Into The Gag Room by matthew c. hoffman

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“These men, I would sometimes work with them en masse, with the whole group of them and I would sit with them and they would begin to throw ideas at me. And I’d begin to pick and choose ideas that I liked here and there. I would take an idea, here, and I’d say, this is good, it needs developing, it needs to fit this situation. So maybe I’d split them up into pairs, or threes, or maybe singly, and they’d go on their own and work on it. And then they’d throw them at me again and I would pick out the wheat out of all the chaff, and put it together, and do the assembling– that I always did myself– I knew what I really needed for my character; I knew my character and I knew what my character would be able to use best.” — Harold Lloyd

Behind many a great comic you will find the “gag men” who helped make them great. Harold Lloyd was fortunate enough to have a team of some of the best and most gifted writers with him throughout most of his career. Sometimes he would recruit up to six of these writers for one film. They were the men behind some of the great sequences of visual action and physical comedy. The “gags” were the bits of comedic buisness designed for the story. There was never a dominating creative force behind them– Lloyd most likely would not have felt comfortable with such a personality– but as a group, the gag men devised ingenius moments of laughter. They would sit around a table and basically try to top one another with ideas. Their greatest contributions to the screen comedy legacy came in the company of Harold Lloyd.  As a result of their collective contributions, Lloyd’s movies became some of the funniest and best crafted of all the silent clowns.

Harold Lloyd began his career as a comic actor with Hal Roach. Unlike Mack Sennett, the other great comedy pioneer, Roach’s films put a greater emphasis on story and character. Lloyd’s success depended on the quality and the intricacy of the gag structure in these stories. Lloyd spoke of this fascinating process with historian Kevin Brownlow,

“When Hal and I started, we had to think up our own gags. When Hal went off (to direct another picture)… and I started my first picture with glasses, I had to think up all the gags myself. As the pictures began to make money, I hired as many idea men as I could get that I thought were good… We had no script, but we made minute notes of the particular sequence that we were going to shoot… We built as we went along, like building a house. Building was of great importance. We’d have a certain number of pieces of business, gags, that we knew we were going to do. They were called ‘islands.’ We knew we had to go there. But whatever we did between those was up to us. We would ad lib, make it up as we went along.”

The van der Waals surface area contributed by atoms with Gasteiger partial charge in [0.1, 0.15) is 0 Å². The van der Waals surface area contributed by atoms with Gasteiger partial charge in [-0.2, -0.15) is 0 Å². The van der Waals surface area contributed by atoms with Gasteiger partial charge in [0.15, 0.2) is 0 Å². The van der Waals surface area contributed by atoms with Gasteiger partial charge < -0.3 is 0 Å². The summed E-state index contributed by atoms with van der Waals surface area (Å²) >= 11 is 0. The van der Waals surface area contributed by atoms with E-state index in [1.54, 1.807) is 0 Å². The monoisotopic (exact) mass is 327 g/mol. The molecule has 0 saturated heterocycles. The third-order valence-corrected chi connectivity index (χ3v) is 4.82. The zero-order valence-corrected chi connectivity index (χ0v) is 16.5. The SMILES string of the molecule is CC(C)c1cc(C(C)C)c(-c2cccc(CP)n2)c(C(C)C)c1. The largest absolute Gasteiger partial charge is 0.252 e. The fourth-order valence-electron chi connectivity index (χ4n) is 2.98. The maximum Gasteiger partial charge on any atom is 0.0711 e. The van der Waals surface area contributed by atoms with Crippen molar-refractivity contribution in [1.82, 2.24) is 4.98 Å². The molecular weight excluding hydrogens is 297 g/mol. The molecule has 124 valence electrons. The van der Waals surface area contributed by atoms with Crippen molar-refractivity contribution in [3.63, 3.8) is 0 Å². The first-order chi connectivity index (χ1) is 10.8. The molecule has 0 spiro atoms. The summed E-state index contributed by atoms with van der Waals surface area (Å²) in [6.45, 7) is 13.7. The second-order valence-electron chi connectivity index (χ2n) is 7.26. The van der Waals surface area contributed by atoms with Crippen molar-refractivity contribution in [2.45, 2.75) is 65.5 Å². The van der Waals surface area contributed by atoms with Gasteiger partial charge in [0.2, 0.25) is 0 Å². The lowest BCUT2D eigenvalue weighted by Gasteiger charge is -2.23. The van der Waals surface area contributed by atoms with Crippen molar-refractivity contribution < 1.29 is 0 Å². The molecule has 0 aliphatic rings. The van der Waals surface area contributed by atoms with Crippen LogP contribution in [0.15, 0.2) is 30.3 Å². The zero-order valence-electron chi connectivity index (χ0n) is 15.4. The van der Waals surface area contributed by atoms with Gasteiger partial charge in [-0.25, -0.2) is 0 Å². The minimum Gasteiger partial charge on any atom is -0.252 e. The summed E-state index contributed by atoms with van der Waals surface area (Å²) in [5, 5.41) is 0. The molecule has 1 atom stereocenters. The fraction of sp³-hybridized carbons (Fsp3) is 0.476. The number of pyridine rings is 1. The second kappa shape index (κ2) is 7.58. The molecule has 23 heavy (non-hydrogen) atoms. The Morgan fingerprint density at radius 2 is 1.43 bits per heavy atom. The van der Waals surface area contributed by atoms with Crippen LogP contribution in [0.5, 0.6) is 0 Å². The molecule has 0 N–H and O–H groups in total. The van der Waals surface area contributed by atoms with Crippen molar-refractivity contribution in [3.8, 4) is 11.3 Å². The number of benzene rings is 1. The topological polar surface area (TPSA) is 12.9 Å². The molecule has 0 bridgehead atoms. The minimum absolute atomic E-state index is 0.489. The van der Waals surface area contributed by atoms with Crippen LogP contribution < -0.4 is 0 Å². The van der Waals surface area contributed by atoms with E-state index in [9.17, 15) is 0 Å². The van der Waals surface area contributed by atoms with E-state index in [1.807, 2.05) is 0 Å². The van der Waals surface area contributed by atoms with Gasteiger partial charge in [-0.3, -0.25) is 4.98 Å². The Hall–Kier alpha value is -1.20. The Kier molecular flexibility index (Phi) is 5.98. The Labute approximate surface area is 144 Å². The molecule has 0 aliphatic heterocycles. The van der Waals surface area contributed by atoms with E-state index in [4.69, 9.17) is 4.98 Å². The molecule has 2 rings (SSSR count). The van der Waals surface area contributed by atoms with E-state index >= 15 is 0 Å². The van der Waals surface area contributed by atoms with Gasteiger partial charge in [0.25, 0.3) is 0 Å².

Some of the major contributors included Sam Taylor, Fred Newmeyer and Ted Wilde. These men also assisted Lloyd behind the camera as directors. (Though Lloyd was the force behind his own films, he never took onscreen credit as director.)

Sam Taylor (1895-1958), who wore horn-rimmed glasses like Lloyd’s Glass Character, was a college grad and a vet of the First World War. He joined Hal Roach in 1921 and the first Lloyd film he worked on was Now or Never. He co-directed Safety Last!, Why Worry?, Girl Shy, Hot Water, The Freshman, and For Heaven’s Sake. After a foray into other genres, Taylor returned to direct Lloyd’s The Cat’s-Paw in 1934. “The Lloyd comedies have gags, of course,” Taylor said back in 1925. “but always the gag furthers the story… First we ‘gag up’ the initial faction and then while I am directing Harold in this sequence, the gag men in the office are preparing the incidents and treatment for the second faction. Always, of course, under Lloyd’s guidance and my own supervision– and so on, until we have shot the several factions which compose the story.”